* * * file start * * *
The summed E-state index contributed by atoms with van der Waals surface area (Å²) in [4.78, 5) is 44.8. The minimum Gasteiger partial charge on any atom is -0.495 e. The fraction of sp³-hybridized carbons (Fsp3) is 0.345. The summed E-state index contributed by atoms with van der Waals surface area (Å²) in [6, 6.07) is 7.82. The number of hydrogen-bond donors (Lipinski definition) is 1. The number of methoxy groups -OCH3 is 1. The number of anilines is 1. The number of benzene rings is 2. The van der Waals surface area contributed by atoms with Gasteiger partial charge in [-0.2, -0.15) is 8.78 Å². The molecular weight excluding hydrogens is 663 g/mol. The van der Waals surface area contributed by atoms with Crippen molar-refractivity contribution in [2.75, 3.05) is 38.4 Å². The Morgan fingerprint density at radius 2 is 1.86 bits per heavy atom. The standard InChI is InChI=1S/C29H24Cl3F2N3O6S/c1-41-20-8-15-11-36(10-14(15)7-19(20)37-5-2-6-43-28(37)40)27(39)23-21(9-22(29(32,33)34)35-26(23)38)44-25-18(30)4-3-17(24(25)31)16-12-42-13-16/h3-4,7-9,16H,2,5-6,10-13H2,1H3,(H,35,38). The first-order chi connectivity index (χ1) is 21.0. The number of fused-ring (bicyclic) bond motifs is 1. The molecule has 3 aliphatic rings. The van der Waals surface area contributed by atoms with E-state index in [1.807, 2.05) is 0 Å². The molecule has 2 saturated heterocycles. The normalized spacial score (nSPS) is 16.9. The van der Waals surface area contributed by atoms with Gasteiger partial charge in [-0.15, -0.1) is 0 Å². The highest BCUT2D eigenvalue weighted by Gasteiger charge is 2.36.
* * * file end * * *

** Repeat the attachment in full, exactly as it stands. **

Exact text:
The summed E-state index contributed by atoms with van der Waals surface area (Å²) in [4.78, 5) is 44.8. The minimum Gasteiger partial charge on any atom is -0.495 e. The fraction of sp³-hybridized carbons (Fsp3) is 0.345. The summed E-state index contributed by atoms with van der Waals surface area (Å²) in [6, 6.07) is 7.82. The number of hydrogen-bond donors (Lipinski definition) is 1. The number of methoxy groups -OCH3 is 1. The number of anilines is 1. The number of benzene rings is 2. The van der Waals surface area contributed by atoms with Gasteiger partial charge in [-0.2, -0.15) is 8.78 Å². The molecular weight excluding hydrogens is 663 g/mol. The van der Waals surface area contributed by atoms with Crippen molar-refractivity contribution in [2.75, 3.05) is 38.4 Å². The Morgan fingerprint density at radius 2 is 1.86 bits per heavy atom. The standard InChI is InChI=1S/C29H24Cl3F2N3O6S/c1-41-20-8-15-11-36(10-14(15)7-19(20)37-5-2-6-43-28(37)40)27(39)23-21(9-22(29(32,33)34)35-26(23)38)44-25-18(30)4-3-17(24(25)31)16-12-42-13-16/h3-4,7-9,16H,2,5-6,10-13H2,1H3,(H,35,38). The first-order chi connectivity index (χ1) is 21.0. The number of fused-ring (bicyclic) bond motifs is 1. The molecule has 3 aliphatic rings. The van der Waals surface area contributed by atoms with E-state index in [1.807, 2.05) is 0 Å². The molecule has 2 saturated heterocycles. The normalized spacial score (nSPS) is 16.9. The van der Waals surface area contributed by atoms with Gasteiger partial charge in [-0.15, -0.1) is 0 Å². The highest BCUT2D eigenvalue weighted by Gasteiger charge is 2.36.